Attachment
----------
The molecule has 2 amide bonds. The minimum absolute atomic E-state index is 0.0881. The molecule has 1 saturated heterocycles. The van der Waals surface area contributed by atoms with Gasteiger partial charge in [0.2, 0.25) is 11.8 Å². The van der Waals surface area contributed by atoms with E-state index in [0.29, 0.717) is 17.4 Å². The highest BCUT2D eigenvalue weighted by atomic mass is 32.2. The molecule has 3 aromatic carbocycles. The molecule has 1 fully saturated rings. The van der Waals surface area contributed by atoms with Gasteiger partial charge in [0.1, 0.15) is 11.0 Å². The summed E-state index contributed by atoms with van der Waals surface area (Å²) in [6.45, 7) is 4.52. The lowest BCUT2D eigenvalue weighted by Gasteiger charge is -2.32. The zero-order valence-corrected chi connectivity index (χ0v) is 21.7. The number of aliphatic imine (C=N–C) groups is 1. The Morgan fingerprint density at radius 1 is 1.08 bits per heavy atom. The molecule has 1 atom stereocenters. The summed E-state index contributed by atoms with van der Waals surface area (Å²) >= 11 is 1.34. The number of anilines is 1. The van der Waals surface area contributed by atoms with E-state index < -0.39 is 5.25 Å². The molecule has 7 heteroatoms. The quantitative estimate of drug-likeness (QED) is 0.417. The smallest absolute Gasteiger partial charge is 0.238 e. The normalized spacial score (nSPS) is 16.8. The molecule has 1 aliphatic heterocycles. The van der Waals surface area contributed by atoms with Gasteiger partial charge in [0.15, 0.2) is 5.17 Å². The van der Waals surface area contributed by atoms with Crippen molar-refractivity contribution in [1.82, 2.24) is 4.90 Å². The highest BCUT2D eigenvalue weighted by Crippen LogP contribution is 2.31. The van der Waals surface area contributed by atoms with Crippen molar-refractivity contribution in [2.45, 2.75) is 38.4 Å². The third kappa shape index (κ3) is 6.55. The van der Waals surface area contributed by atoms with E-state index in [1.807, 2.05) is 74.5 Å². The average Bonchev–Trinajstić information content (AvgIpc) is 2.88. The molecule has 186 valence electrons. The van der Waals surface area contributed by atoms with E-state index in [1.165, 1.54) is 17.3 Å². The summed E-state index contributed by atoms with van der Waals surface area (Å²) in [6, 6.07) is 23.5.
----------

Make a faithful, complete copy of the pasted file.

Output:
The molecule has 2 amide bonds. The minimum absolute atomic E-state index is 0.0881. The molecule has 1 saturated heterocycles. The van der Waals surface area contributed by atoms with Gasteiger partial charge in [0.2, 0.25) is 11.8 Å². The van der Waals surface area contributed by atoms with E-state index in [0.29, 0.717) is 17.4 Å². The highest BCUT2D eigenvalue weighted by atomic mass is 32.2. The molecule has 3 aromatic carbocycles. The molecule has 1 fully saturated rings. The van der Waals surface area contributed by atoms with Gasteiger partial charge in [0.1, 0.15) is 11.0 Å². The summed E-state index contributed by atoms with van der Waals surface area (Å²) in [6.45, 7) is 4.52. The lowest BCUT2D eigenvalue weighted by Gasteiger charge is -2.32. The zero-order valence-corrected chi connectivity index (χ0v) is 21.7. The number of aliphatic imine (C=N–C) groups is 1. The Morgan fingerprint density at radius 1 is 1.08 bits per heavy atom. The molecule has 1 atom stereocenters. The summed E-state index contributed by atoms with van der Waals surface area (Å²) >= 11 is 1.34. The number of anilines is 1. The van der Waals surface area contributed by atoms with E-state index < -0.39 is 5.25 Å². The molecule has 7 heteroatoms. The quantitative estimate of drug-likeness (QED) is 0.417. The smallest absolute Gasteiger partial charge is 0.238 e. The normalized spacial score (nSPS) is 16.8. The molecule has 1 aliphatic heterocycles. The van der Waals surface area contributed by atoms with Gasteiger partial charge in [0.15, 0.2) is 5.17 Å². The van der Waals surface area contributed by atoms with Crippen molar-refractivity contribution in [1.82, 2.24) is 4.90 Å². The highest BCUT2D eigenvalue weighted by Crippen LogP contribution is 2.31. The van der Waals surface area contributed by atoms with Crippen molar-refractivity contribution in [2.45, 2.75) is 38.4 Å². The third kappa shape index (κ3) is 6.55. The van der Waals surface area contributed by atoms with E-state index in [1.807, 2.05) is 74.5 Å². The average Bonchev–Trinajstić information content (AvgIpc) is 2.88. The molecule has 186 valence electrons. The van der Waals surface area contributed by atoms with E-state index in [1.165, 1.54) is 17.3 Å². The summed E-state index contributed by atoms with van der Waals surface area (Å²) in [6, 6.07) is 23.5.